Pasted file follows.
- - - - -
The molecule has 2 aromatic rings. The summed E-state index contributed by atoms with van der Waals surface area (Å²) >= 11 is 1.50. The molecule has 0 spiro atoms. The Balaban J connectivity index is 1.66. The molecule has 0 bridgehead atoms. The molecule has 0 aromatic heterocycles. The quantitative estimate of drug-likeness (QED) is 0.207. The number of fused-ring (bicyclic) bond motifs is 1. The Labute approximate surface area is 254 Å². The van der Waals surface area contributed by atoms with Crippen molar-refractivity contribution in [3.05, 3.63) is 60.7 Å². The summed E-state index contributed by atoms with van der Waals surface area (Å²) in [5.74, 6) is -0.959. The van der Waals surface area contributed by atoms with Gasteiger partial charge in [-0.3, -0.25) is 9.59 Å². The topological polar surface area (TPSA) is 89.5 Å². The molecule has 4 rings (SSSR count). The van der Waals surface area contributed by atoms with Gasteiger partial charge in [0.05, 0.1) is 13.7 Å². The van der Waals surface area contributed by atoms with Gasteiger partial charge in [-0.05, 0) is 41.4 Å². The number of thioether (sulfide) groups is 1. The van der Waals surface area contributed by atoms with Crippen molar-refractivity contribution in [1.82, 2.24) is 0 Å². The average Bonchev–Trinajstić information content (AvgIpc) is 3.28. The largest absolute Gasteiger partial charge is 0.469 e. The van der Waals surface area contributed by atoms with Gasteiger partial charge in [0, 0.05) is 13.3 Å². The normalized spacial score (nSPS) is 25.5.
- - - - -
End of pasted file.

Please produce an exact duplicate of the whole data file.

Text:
The molecule has 2 aromatic rings. The summed E-state index contributed by atoms with van der Waals surface area (Å²) >= 11 is 1.50. The molecule has 0 spiro atoms. The Balaban J connectivity index is 1.66. The molecule has 0 bridgehead atoms. The molecule has 0 aromatic heterocycles. The quantitative estimate of drug-likeness (QED) is 0.207. The number of fused-ring (bicyclic) bond motifs is 1. The Labute approximate surface area is 254 Å². The van der Waals surface area contributed by atoms with Crippen molar-refractivity contribution in [3.05, 3.63) is 60.7 Å². The summed E-state index contributed by atoms with van der Waals surface area (Å²) in [5.74, 6) is -0.959. The van der Waals surface area contributed by atoms with Gasteiger partial charge in [-0.3, -0.25) is 9.59 Å². The topological polar surface area (TPSA) is 89.5 Å². The molecule has 4 rings (SSSR count). The van der Waals surface area contributed by atoms with Gasteiger partial charge in [0.05, 0.1) is 13.7 Å². The van der Waals surface area contributed by atoms with Gasteiger partial charge in [-0.05, 0) is 41.4 Å². The number of thioether (sulfide) groups is 1. The van der Waals surface area contributed by atoms with Crippen molar-refractivity contribution in [1.82, 2.24) is 0 Å². The average Bonchev–Trinajstić information content (AvgIpc) is 3.28. The largest absolute Gasteiger partial charge is 0.469 e. The van der Waals surface area contributed by atoms with Gasteiger partial charge in [0, 0.05) is 13.3 Å². The normalized spacial score (nSPS) is 25.5.